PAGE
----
Carmola resigns tenured professorship
MIDDLEBURY — A Middlebury College professor who on July 11 pleaded no-contest to a charge of embezzlement from the Salisbury Historical Society has resigned her tenured position at the college.
Kateri Carmola, an associate professor of political philosophy who has been on the college faculty since 2001, was accused of embezzling $4,500 from the historical society over a three-month period while she served as treasurer of the organization in 2010.
The Vermont State Police began an investigation of the incident in December 2010, after Carmola had explained to other board members why she had used the funds, returned the money and stepped down from the board.
“(Carmola) advised that she did in fact take the money out of the historical society’s bank account because she did not have enough money to fund her expenses,” VSP trooper Joseph Szarejko wrote in his court affidavit. “Carmola advised that she transferred the money out of the historical society’s account and into hers so that she could pay for her airfare and other expenses for the trips.”
Carmola received an 18-month deferred sentence, with the opportunity to have her record expunged if she commits no further offenses.
In July, college administrators said they were reviewing the court proceedings and had no further comment at that time.
Earlier this month, however, Carmola notified colleagues and her students that, effective on Dec. 31, she would be stepping down from her tenured position. According to the college, she will remain on leave at the college until the spring of 2013 with the title of visiting research scholar.
A Nov. 10 article in the Middlebury Campus, the college’s student newspaper, reported that Carmola told the paper her resignation was due to the legal difficulties of the past year. Carmola declined to comment to the Independent.
Xian Chiang-Waren, a senior at the college and one of Carmola’s advisees, said she and many others were upset by the news.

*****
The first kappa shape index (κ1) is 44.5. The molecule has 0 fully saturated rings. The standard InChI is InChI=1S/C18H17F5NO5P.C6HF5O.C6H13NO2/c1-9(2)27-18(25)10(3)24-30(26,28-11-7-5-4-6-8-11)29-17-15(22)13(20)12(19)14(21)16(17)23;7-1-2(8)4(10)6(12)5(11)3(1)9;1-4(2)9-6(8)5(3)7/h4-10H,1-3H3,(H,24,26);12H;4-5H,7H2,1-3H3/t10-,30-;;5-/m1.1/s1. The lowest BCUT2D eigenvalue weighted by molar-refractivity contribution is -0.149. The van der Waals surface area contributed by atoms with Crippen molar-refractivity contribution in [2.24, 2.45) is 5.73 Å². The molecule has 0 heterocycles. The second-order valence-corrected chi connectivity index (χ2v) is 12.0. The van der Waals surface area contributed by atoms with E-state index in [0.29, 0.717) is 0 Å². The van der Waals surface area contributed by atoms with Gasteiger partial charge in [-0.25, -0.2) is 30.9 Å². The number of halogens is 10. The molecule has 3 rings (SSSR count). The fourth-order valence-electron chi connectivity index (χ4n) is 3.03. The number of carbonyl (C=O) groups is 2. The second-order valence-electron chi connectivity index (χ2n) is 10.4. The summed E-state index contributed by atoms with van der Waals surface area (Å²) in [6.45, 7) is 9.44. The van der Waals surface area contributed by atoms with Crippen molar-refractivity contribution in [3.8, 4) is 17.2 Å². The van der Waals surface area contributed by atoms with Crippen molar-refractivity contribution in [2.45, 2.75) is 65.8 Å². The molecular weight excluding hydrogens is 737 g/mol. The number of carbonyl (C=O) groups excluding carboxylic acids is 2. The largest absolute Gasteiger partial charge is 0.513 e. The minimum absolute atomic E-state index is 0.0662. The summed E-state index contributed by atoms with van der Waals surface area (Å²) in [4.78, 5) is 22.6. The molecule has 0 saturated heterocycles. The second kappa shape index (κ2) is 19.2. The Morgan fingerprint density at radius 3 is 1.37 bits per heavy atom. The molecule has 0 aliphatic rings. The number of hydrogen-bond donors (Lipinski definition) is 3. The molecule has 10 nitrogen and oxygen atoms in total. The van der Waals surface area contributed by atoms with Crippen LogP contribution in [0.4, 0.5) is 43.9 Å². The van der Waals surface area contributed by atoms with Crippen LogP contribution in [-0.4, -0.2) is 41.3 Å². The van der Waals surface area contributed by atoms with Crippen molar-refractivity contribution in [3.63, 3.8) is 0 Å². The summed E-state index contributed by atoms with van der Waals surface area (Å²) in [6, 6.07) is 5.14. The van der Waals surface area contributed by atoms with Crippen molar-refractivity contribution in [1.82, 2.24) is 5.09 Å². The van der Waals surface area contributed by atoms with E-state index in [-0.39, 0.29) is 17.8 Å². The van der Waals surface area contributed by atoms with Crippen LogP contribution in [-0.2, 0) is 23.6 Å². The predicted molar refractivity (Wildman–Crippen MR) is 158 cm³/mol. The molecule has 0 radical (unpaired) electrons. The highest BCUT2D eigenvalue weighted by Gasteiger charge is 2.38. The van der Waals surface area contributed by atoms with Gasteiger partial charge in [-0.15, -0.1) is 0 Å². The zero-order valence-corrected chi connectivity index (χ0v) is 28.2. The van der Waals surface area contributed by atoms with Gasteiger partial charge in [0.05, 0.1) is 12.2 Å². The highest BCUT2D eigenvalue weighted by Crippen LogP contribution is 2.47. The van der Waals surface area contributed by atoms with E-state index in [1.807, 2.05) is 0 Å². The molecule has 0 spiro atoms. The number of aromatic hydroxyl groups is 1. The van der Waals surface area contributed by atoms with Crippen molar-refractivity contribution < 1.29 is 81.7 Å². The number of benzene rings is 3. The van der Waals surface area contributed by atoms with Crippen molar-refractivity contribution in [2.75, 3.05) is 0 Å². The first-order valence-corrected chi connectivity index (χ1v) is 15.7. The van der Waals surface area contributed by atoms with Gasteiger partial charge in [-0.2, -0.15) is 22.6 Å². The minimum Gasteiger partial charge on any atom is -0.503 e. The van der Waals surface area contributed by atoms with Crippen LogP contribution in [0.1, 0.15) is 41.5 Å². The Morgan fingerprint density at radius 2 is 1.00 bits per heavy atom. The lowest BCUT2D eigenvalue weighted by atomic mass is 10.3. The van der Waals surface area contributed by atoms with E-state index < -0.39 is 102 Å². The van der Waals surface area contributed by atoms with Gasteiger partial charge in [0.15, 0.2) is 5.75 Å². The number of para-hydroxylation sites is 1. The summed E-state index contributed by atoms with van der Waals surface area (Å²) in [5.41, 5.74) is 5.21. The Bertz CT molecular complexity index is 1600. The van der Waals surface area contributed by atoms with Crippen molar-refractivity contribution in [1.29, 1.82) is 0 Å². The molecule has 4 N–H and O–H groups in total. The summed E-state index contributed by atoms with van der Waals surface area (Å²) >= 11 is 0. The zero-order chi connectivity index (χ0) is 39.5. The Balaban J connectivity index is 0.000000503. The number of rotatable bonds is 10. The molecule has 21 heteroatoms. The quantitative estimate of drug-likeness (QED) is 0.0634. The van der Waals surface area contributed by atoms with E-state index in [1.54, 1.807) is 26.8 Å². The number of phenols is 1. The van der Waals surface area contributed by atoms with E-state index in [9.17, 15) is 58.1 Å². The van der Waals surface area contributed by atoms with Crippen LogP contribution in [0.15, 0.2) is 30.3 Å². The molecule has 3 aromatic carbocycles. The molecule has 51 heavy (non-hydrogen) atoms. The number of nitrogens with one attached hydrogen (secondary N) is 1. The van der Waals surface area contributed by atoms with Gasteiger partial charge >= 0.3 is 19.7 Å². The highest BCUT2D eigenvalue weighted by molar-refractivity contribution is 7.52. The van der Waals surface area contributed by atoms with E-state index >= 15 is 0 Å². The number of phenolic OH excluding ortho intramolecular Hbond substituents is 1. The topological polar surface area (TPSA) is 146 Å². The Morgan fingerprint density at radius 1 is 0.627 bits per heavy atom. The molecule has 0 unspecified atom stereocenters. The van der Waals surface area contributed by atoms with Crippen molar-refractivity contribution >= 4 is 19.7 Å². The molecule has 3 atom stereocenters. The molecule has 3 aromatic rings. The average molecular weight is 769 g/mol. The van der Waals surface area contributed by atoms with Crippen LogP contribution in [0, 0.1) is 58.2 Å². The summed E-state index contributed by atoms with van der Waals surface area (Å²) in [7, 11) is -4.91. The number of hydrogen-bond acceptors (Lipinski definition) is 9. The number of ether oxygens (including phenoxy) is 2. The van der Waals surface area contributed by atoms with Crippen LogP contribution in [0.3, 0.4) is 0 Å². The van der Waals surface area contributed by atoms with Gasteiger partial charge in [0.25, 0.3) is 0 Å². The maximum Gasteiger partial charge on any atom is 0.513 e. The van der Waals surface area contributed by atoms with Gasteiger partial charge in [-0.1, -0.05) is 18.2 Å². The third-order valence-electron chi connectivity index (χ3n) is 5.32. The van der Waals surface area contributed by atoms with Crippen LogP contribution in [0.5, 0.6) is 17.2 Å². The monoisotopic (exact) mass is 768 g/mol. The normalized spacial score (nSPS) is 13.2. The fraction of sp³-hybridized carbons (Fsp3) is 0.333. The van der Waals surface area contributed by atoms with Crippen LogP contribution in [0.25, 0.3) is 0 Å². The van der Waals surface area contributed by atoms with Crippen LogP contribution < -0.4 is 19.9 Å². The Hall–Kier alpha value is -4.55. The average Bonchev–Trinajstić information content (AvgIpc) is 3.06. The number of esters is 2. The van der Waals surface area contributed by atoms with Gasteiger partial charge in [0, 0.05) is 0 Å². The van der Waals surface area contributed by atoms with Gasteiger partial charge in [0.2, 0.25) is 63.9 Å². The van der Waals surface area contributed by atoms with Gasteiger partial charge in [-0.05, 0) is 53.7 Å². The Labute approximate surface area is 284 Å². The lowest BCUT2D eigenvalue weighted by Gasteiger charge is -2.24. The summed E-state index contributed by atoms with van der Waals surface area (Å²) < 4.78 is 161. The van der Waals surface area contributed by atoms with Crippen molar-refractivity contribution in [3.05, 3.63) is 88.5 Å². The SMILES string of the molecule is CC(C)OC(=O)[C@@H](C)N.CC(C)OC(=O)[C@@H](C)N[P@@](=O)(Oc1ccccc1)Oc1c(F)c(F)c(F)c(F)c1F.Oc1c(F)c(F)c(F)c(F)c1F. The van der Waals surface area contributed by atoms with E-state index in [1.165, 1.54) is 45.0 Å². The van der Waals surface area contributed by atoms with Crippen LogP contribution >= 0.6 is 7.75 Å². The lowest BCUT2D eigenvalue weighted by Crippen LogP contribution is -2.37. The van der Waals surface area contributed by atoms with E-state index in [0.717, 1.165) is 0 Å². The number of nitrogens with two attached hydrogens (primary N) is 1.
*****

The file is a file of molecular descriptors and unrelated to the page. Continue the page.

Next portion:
“We were all aware last spring that there were events unfolding in (Carmola’s) personal life, but we had no idea that it would end up affecting her job at Middlebury,” wrote Chiang-Waren in an email. “The events within the school that led to her resignation happened completely silently. None of her students or her advisees knew it was happening. I think that if it had been public, she would have had a lot of support: faculty, students, and a great deal of alumni would have rallied around her.”
Many of Carmola’s ratings on Middkid.com, a site that collects unofficial course evaluations from students, speak to her passion for political science, her rigorous classes and her ability to make even dull topics interesting.
“She’s a whip-smart professor, an incredible mentor, and had we known that the school was at risk of losing her, we would have immediately let it be known to the Political Science department, the administration, and Professor Carmola herself that we support her 100 percent,” said Chiang-Waren.
Professor Allison Stanger, chair of the college’s Political Science department, said she didn’t learn of Carmola’s resignation until earlier this month, at the same time as students and colleagues learned of it.
Stanger said the college is seeking another professor to fill Carmola’s post — according to Carmola’s faculty page on the college’s website, her focus is on “ancient and modern political theory, and the legal and ethical issues of modern warfare.” But Stanger said the vacancy is not urgent — the department has enough staff to fill all of its required courses next semester.
“And (Carmola) was already scheduled to be on leave next year, so that gives us a little more time,” said Stanger. “When it’s all said and done, we should have excellent coverage.”
Alison Byerly, provost and executive vice president at the college, declined to comment further on the matter, citing the college’s official statement on the topic:
“Both the college and Professor Carmola have agreed not to discuss the matter publicly in further detail.”
Reporter Andrea Suozzo is at [email protected].
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